More and more the reporter’s tense had shifted from the present to the past primarily but also to the future. In the Kennedy coverage, reporters supplied whole volumes of retrospective and prospective material. If any type of story were signaled as the reporter’s most important work, it would be the expert analysis, fully sourced, of the implications the change in administration might have for this or that issue. That reporters were on holiday when doing dramaturgy, for instance, is indicated by the fact that they dramatized themselves, something they never would have done in analysis. That a reporter could admit grief while covering grief meant that grief was no longer the best beat, that mourning was not a weighty or momentous subject. A reporter would never, in contrast, admit to being Republican while covering Republicans.


As reporters took to the future, they left the present to photographers and even more so to television. By the time of Kennedy’s death, one of the most compelling stories concerned television. The coverage in both the Times and Daily News turned repeatedly to what was happening on television. The shooting existed as a shared newsreel, the primary text, upon which print journalists could comment and expound. Television news took over for four consecutive days of broadcasting on all three networks. All entertainment programming was canceled. No commercial spots ran. Newspapers reported these acts as primary events in the chronicle of the president’s death. Both newspapers told the story of the public witnessing the shooting, the death, the swearing in, and the burial as the story of the public watching television. Reports spoke in glowing praise of broadcast news, fulfilling at last its promise — and tacitly eclipsing print.

the visual reports


At the beginning of the period, pictures were treated as the exception, interrupting the normal textual flow of news. Over the period we studied, pictures moved closer to the center of news. They became increasingly journalistic, emotive, and episodic. The changes are most clearly illustrated in the portraits or “mug shots” of the deceased presidents. The two newspapers followed a similar pattern, with the Times lagging behind (usually by one president) the changes at the Daily News. For simplicity’s sake, this section describes only the Daily News portraits of presidents.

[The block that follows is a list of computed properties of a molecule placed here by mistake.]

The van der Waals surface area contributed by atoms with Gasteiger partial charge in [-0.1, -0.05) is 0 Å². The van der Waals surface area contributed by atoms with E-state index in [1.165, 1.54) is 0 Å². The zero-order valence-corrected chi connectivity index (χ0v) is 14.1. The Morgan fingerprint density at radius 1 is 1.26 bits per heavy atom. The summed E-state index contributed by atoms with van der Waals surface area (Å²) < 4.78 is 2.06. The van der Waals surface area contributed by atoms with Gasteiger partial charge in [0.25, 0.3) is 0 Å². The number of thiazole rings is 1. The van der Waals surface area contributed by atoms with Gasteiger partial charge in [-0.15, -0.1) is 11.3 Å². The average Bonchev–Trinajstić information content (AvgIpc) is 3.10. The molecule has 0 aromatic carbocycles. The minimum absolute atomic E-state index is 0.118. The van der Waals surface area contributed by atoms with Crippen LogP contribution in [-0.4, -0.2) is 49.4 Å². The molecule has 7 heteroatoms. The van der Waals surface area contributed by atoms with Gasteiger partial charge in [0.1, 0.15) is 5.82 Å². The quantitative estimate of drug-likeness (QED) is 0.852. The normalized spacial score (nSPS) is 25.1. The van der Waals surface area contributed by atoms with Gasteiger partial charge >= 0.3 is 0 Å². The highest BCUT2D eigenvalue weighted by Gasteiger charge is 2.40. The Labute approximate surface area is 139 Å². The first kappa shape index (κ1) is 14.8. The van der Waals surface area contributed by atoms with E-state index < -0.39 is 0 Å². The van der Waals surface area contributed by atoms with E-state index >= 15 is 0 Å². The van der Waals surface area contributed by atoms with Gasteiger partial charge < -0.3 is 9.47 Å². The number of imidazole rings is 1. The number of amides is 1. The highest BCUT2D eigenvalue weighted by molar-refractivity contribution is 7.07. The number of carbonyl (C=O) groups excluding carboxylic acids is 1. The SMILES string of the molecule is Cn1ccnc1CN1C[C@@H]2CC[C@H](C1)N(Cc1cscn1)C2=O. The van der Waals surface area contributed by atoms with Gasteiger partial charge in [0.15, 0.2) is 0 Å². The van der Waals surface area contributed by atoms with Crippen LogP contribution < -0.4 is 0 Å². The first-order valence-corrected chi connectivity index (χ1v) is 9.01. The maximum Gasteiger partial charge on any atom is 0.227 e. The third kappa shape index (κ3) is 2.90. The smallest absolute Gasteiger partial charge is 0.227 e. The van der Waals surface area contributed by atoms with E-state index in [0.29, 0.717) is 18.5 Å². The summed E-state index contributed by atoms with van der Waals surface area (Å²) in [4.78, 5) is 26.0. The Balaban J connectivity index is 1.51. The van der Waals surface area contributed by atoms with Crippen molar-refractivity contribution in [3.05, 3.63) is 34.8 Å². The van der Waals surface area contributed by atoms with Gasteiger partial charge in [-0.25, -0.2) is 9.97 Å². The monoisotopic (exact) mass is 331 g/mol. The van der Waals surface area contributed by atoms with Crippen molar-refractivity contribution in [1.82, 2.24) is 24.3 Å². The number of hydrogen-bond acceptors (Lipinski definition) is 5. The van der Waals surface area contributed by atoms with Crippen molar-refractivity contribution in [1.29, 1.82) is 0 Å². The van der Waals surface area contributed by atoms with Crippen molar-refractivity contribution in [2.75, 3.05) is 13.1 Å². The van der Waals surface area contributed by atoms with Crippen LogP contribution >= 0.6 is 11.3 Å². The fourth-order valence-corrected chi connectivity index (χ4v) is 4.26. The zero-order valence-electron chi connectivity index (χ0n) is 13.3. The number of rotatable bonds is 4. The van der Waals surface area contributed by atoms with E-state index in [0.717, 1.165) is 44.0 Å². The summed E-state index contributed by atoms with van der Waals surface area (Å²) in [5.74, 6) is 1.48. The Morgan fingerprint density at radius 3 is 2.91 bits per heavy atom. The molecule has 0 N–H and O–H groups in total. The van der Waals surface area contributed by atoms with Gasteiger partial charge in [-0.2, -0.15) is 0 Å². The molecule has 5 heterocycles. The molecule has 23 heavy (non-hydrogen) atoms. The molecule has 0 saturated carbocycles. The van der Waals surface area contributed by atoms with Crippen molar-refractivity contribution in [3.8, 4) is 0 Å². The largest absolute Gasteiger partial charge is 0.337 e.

Pictures took their place at the center of news early in the twentieth century. At the time of Garfield’s death, his portrait appeared paired with the picture of his successor. No other images of any sort ran in the subsequent coverage. In contrast, McKinley appeared in the same stock picture three times. Harding’s portrait ran first, followed by continued coverage that included various shots from his life. Each president thereafter expanded on the pattern of Harding. As pictures became more central to news, they took up more space in the newspapers. The scale of the images grew over time in relation to the page size and columns. The number of images grew dramatically as well. Garfield appeared only once, in a picture smaller than two square columns. By the end of the period, Kennedy appeared in five portraits, the largest running across four columns.